DETECTORS FOR SAFE OPERATING NUCLEAR POWER PLANTS: RESISTANCE TEMPERATURE DETECTORS (RTDs)

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DETECTORS FOR SAFE OPERATING NUCLEAR POWER PLANTS: RESISTANCE TEMPERATURE DETECTORS (RTDs)

INTRODUCTION

The image of nuclear safety is international; a serious accident anywhere affects the public’s view of nuclear power everywhere.Hence, the dynamic response of the process sensors that supply real-time data to the safety systems in Nuclear Power Plants (NPP) plays a significant role in preventing plant accidents. nuclear engineering detecting instrumentssuch as Resistance Temperature Detectors (RTDs) is one of the most important equipment for the safety, reliability, and economic operation of nuclear power plants.TheseInstrumentsare used to detect relevant parameters in the nuclear and conventional island.They are used todetect parameters such as temperature, pressure, flow, level and along with a list of othersduring startup, shutdown, and normal operation[1]

Moreover, Instrumentation and Control (I&C) equipment, including the sensors and process-to-sensor interface, essentially constitutes the central nervous system of a nuclear power plant. I&C equipment measures thousands of variables and processes data to activate pumps, valves, motors, and other electromechanical equipment that control the plant. It also displays the plant conditions and keeps the process variables within the design limits to maintain safety, efficiency, and availability.As such, the performance of I&C equipment is vital to the operation of the plant, resulting in the protection of workers, the public, and the environment from undue radiation hazards.

A practical example is one U.S. PWR plant, which was suspected of having sluggish temperature sensors, was informed by regulators that it could operate at 100% power only if it could demonstrate that the response time of its safety system temperature instrumentation was 6.0 seconds or less. On the other hand, if the response time of its temperature instrumentation degraded to above 6.0 seconds, this plant was ordered to reduce its power production level by an amount proportional to the increased response time [1, 2]. At an operating revenue of over US$1 million per day for a 1000 MWe plant, even a 1% loss in power generation level can amount to millions of dollars in lost revenue. Today, over 50 percent of the U.S. fleet of 104 reactors has taken advantage of this provision. This process is referred to as measurement uncertainty recapture or power uprate through more accurate process measurements [1, 3]. These examples testify that the performance of the process of nuclear detecting instruments or instrumentation is critical to plant safety and economy [4].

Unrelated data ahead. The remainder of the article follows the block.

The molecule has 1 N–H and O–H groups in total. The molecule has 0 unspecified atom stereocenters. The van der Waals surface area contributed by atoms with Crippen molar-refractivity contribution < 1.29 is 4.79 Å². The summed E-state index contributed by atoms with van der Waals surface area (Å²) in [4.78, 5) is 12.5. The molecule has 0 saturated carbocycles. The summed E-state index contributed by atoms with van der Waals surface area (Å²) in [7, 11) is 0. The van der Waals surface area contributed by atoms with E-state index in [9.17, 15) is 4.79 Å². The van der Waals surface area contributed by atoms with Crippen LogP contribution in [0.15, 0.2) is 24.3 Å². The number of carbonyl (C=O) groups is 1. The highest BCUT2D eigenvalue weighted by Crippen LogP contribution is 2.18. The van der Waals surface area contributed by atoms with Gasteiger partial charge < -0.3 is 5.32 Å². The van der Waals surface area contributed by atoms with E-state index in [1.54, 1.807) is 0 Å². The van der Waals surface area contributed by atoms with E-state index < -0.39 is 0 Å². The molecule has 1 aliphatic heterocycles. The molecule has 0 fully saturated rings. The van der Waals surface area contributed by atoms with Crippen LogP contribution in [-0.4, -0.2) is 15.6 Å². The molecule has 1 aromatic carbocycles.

FUNCTION OF RTDs

RTD is used for temperature measurement. The resistance of a conductor changes when the temperature is changed.

APPLICATIONS

RTDs are used in modern Pressurized Water Reactors (PWRs) to measure the reactor coolant temperature (figure 1). This measurement must be performed with the sensor installed in its normal in-plant configuration to yield the response characteristics of the sensor in service [2].

Figure 1.A step change in Temperature in the core of a Nuclear Reactor and the resulting response of an RTD sensor at the output of the Reactor

CONCLUSION

Tomeasure the true value of a process variable, the chosen sensors must fit the application and provide very accurate and stable calibration for steady-state measurements and fast dynamic response for transient measurements. A second requirement is the appropriate process-to-sensor interface. All these components must functionproperly to yield accurate and timely data to the plant control and safety systems.

REFERENCES

  • Hashemian, H.M., Measurement of Dynamic Temperatures and Pressures in Nuclear Power Plants, in Graduate Program in Electrical and Computer Engineering. 2011, Western University.
  • Hashemian, H.M. and J. Jiang, Nuclear plant temperature instrumentation.Nuclear Engineering and Design, 2009. 239(12): p. 3132-3141.
  • Montalvo, C., et al., Advanced surveillance of Resistance Temperature Detectors in Nuclear Power Plants.Annals of Nuclear Energy, 2014. 65: p. 35-40.
  • Hashemian, H.M., On-line monitoring applications in nuclear power plants.Progress in Nuclear Energy, 2011. 53(2): p. 167-181.

Writter: Emmanuel Osei Tutu
Msc. Student in Harbin Engineering University, China
College of Nuclear Science and Technology

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